August 6, 2014
Want To Know If Someone Is Narcissistic? Just Ask Them!
redOrbit Staff & Wire Reports - Your Universe Online
If you’re looking for a foolproof way to determine whether or not someone is a vain or egotistical, the authors of a new PLOS ONE study have come up with what they claim is a foolproof way to find out by asking just one simple question.
The question in question – “To what extent do you agree with this statement: ‘I am a narcissist.’”
For their study, Brad Bushman, a professor of communication and psychology at the Ohio State University, and his colleagues explain how they conducted a series of 11 experiments involving over 2,200 people of all ages, and had them answer the above question by rating themselves on a scale of 1 (not very true of me) to 7 (very true of me).
The researchers said the one-item questionnaire also included an explanation of the word narcissist, which they defined as meaning egotistical, self-focused, and vain. They added that results of their Single Item Narcissism Scale (SINS) correlated very closely with several other validated measures of narcissism – including the widely used Narcissistic Personality Inventory (NPI) which included 40 different questions that have to be answered.
“People who are not narcissists would never say that they are” because of the negative connotation of the traits associated with the term, co-author Sara Konrath, a researcher at Indiana University in Indianapolis, told Kim Painter of USA Today. “Somebody who is a narcissist doesn't think it's all that bad and is maybe even a little proud of it.”
“People who are willing to admit they are more narcissistic than others probably actually are more narcissistic,” Bushman, who was also joined on the study by colleagues from Gettysburg College, added in a statement. “People who are narcissists are almost proud of the fact. You can ask them directly because they don't see narcissism as a negative quality – they believe they are superior to other people and are fine with saying that publicly.”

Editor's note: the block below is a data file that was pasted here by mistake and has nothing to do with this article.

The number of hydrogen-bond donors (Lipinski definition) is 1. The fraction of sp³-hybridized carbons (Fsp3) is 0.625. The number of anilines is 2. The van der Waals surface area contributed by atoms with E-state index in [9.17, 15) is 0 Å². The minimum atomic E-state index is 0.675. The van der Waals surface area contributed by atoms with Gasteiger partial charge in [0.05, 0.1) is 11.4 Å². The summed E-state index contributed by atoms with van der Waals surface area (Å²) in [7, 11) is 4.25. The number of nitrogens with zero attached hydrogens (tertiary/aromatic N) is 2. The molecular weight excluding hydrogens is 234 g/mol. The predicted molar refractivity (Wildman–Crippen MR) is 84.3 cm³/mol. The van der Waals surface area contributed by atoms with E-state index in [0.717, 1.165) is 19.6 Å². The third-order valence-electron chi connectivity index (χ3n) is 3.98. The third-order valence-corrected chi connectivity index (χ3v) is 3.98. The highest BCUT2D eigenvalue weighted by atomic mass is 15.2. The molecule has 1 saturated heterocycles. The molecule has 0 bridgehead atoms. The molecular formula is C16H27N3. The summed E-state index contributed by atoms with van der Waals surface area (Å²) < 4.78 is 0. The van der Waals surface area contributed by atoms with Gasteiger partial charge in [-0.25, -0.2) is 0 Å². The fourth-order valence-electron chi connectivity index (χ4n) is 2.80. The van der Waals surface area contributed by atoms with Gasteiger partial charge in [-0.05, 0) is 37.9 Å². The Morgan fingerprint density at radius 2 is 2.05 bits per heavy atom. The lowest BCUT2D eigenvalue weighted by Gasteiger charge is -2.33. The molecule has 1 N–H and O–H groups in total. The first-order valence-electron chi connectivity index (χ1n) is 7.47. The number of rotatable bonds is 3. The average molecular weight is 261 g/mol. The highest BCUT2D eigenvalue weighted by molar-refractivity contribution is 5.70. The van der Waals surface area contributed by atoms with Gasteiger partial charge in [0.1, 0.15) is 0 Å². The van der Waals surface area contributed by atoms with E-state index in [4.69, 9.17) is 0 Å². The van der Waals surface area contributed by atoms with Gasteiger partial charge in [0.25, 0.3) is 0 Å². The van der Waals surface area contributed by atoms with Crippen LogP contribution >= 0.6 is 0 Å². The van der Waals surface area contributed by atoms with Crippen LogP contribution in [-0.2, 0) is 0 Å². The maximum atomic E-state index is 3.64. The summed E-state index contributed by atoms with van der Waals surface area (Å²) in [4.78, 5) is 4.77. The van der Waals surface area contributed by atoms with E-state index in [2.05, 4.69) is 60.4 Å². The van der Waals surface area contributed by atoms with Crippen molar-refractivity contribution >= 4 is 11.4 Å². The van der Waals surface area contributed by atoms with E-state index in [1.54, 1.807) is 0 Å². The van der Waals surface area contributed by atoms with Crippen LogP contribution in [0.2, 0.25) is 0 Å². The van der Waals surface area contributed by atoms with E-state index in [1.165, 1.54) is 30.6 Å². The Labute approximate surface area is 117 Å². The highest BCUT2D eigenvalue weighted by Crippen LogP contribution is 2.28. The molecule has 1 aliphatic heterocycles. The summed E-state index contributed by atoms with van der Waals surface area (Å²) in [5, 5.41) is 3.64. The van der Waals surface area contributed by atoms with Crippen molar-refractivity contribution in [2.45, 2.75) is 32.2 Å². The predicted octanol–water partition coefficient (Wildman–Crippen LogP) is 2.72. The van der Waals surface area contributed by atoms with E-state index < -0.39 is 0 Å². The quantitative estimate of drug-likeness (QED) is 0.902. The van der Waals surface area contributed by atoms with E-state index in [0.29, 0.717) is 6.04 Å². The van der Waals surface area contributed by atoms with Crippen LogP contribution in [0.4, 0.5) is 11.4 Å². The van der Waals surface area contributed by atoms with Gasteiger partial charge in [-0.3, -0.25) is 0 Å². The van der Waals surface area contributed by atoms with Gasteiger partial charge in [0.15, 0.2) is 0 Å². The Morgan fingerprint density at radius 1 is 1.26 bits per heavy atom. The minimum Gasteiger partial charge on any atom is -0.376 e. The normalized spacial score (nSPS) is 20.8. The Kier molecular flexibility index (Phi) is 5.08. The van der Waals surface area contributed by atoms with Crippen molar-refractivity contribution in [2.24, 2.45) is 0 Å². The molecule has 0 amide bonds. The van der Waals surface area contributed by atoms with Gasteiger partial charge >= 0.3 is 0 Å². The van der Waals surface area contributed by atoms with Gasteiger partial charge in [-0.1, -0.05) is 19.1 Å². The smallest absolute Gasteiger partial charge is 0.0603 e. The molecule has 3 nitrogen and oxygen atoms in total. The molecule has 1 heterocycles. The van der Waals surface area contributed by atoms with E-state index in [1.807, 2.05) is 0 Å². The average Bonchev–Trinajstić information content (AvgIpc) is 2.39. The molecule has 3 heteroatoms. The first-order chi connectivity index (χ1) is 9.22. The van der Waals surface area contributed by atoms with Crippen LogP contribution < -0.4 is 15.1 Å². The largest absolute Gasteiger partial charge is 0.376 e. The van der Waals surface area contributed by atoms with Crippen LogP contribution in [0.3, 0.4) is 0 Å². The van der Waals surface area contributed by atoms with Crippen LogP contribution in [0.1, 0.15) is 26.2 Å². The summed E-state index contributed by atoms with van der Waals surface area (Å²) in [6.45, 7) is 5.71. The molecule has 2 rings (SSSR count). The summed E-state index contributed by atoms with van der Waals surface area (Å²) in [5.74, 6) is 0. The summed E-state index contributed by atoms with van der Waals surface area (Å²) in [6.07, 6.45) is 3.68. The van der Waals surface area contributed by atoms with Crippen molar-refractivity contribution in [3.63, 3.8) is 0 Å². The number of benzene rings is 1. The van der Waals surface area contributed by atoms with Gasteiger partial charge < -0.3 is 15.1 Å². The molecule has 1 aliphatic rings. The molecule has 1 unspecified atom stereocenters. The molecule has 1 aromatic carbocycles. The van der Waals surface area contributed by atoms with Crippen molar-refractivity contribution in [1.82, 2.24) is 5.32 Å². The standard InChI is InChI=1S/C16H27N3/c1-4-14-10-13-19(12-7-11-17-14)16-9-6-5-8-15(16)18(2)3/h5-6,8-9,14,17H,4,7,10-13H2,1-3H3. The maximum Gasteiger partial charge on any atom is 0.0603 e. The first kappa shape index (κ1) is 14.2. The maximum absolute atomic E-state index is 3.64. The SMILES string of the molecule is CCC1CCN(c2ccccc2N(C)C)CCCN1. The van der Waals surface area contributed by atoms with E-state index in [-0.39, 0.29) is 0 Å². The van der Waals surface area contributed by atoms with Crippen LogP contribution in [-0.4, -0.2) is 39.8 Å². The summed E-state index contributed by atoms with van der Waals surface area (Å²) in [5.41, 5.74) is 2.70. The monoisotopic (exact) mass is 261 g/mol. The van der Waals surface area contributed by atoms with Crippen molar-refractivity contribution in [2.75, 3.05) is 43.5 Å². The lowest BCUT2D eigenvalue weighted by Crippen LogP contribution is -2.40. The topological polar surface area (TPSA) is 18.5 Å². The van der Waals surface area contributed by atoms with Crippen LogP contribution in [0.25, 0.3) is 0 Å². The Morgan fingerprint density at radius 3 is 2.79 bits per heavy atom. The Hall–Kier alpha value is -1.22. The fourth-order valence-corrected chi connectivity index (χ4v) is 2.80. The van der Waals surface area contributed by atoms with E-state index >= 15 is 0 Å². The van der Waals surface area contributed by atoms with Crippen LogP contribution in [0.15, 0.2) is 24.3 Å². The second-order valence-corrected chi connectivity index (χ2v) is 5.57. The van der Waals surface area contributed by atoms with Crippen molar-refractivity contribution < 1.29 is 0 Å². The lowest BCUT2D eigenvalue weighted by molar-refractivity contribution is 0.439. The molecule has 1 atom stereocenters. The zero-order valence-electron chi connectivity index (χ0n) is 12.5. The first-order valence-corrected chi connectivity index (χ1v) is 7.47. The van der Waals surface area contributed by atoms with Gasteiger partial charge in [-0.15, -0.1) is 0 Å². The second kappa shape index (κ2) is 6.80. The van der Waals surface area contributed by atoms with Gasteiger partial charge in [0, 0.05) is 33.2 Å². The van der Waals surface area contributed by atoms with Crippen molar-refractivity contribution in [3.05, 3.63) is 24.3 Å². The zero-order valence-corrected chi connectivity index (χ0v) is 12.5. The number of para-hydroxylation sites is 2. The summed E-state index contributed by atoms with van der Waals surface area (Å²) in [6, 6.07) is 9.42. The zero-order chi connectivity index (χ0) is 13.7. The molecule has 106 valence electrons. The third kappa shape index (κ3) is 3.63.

Konrath explained that it is important to understand narcissism because it has an impact on society that extends far beyond the individual narcissist’s life. For instance, she said that people who are self-centered and egotistical by nature tend to lack empathy, which is one of the primary catalysts behind charity work and philanthropy.
“Overall, narcissism is problematic for both individuals and society. Those who think they are already great don't try to improve themselves,” Bushman added. “And narcissism is bad for society because people who are only thinking of themselves and their own interests are less helpful to others.”
“The results do seem like common sense,” said Washington Post reporter Rachel Feltman. “By definition, narcissists are egotistical, self-focused, and vain. It would follow that a true narcissist wouldn’t see self-absorption as something negative. And because narcissists tend to lack empathy, they’d probably have trouble understanding why a desire to put themselves first should be seen as a negative trait.”
However, the OSU professor emphasized that SINS should not be looked on as a replacement for longer, more in-depth narcissism questionnaires, such as the NPI. Those diagnostic tools provide more detailed information to researchers, including which specific type of narcissism that an individual has. The single-item test, however, can be useful for long surveys in order to avoid participants from becoming fatigued or distracted midway through.
The experiments also revealed that the SINS test was positively related to each of the seven subscales used by the NPI to measure the components of narcissism, including vanity, exhibitionism, exploitativeness, authority, superiority, self-sufficiency, and entitlement. One also reaffirmed previous research that narcissistic people were more likely to engage in risky sexual behaviors and less likely to be able to remain in long-term romantic relationships.
Bushman also explained that scoring higher on the one-question quiz was linked to both good things and bad things. Those with higher narcissism scores were said to have more positive feelings, more extraversion, and marginally less depression. However, they were also less agreeable and more prone to anger, shame, guilt and fear.
How narcissistic are you? Take the test here.